Transgender women (those assigned male at birth) face a higher risk for diabetes than cisgender (not transgender) women, but no higher risk than cisgender men, according to a new study published in The Journal of Clinical Endocrinology & Metabolism.
Many transgender people — both women and men — undergo gender-affirming hormone therapy, which is recommended by the Endocrine Society’s clinical practice guidelines for gender dysphoria or gender incongruence. While hormone therapy is considered an essential component of health care for this group, there are concerns that it could also raise the risk for certain health conditions — potentially including metabolic disorders like diabetes — in transgender men or women. This is still a fairly new area of research, so many potential risks of gender-affirming hormone therapy are still being investigated.
For the latest study, researchers used health records from three different health care systems to compare rates of diabetes in transgender and cisgender women and men. The study group included 2,869 transgender women who were matched with 28,300 cisgender women and 28,258 cisgender men, as well as 2,133 transgender men who were matched with 20,997 cisgender women and 20,964 cisgender men. Data for each participant started between 2006 and 2014, with follow-up lasting through 2016. The researchers looked at both diabetes prevalence — how many people had diabetes — and diabetes incidence, or new cases of diabetes.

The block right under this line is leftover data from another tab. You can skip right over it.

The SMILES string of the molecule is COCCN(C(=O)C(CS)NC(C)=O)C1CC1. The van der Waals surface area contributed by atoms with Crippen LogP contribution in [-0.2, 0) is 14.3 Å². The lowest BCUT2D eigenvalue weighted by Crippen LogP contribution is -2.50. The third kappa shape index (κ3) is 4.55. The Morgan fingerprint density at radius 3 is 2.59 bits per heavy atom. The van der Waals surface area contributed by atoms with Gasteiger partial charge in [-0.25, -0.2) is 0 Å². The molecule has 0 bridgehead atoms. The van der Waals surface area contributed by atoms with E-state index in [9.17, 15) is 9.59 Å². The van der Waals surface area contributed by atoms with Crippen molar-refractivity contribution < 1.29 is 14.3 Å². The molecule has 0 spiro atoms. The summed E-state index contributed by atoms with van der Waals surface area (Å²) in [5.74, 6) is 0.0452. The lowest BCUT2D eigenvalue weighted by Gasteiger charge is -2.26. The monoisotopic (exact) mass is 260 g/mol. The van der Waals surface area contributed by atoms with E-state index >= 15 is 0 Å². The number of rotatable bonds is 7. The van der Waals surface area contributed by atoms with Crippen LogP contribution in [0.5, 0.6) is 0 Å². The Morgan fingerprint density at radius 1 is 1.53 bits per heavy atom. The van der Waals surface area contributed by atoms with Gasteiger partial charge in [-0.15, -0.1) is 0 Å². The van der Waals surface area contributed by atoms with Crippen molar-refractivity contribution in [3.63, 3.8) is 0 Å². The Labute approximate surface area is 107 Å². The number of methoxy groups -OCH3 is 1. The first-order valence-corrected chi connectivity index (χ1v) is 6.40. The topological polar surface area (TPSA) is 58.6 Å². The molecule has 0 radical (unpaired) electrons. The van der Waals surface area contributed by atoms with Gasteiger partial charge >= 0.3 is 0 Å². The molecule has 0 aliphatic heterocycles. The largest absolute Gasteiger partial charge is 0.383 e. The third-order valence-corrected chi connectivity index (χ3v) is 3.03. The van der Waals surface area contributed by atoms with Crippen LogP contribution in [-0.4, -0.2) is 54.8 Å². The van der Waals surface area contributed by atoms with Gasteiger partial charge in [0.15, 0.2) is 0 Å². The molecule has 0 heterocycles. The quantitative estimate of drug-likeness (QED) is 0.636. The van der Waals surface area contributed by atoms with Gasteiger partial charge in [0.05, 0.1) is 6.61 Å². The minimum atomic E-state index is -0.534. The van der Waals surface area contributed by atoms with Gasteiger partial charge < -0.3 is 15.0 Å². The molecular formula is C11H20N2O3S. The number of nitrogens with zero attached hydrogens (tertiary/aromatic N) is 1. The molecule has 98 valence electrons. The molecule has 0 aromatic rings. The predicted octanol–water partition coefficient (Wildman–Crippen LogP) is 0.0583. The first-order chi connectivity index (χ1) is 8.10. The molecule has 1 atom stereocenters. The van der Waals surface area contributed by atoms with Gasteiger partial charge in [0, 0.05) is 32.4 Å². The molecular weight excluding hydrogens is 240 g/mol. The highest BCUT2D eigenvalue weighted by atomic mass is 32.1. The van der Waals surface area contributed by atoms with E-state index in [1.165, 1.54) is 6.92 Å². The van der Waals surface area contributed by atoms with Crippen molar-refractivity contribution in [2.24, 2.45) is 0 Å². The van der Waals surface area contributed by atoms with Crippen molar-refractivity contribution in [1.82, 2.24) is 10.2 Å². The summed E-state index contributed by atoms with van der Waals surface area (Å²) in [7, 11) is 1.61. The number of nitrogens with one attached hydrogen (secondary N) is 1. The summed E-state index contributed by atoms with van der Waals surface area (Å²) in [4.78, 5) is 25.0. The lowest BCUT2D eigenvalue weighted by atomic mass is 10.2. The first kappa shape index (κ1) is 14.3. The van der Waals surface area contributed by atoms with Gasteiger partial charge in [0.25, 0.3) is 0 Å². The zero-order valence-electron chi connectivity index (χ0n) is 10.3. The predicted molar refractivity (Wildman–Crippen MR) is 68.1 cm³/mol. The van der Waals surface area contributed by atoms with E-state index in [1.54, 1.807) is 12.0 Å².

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Transgender women at higher risk of diabetes than cisgender women
The researchers found that diabetes was more common in transgender women than in cisgender women, with 1.3 times the overall prevalence and 1.4 times the incidence of new cases during the study period. But compared with cisgender men, transgender women were no more likely to have, or to develop, diabetes. For transgender men, no significant difference was seen in the risk for diabetes compared with either cisgender men or cisgender women. There was also no significant difference in the risk for diabetes seen in gender-diverse persons, or those whose gender identity isn’t simply male or female.
“Although [transgender women] may be at higher risk for [type 2 diabetes] compared with cisgender females, the corresponding difference relative to cisgender males is not discernible,” the researchers concluded. “Moreover, there is little evidence that [type 2 diabetes] occurrence in [transgender women or men] is attributable” to gender-affirming hormone therapy — which should provide some reassurance to transgender people and their health care providers when it comes to evaluating the potential risks of this therapy. Still, more research is needed to look at the long-term diabetes outlook in people who receive this therapy, as well as at other potential long-term risks for common but serious conditions like cancer and cardiovascular disease.
Want to learn more about hormones and diabetes? Read “Diabetes and Menopause,” “Testosterone for Type 2 Diabetes?” and “Hormone Therapy for Menopause Not Linked to Type 2 Diabetes Risk.”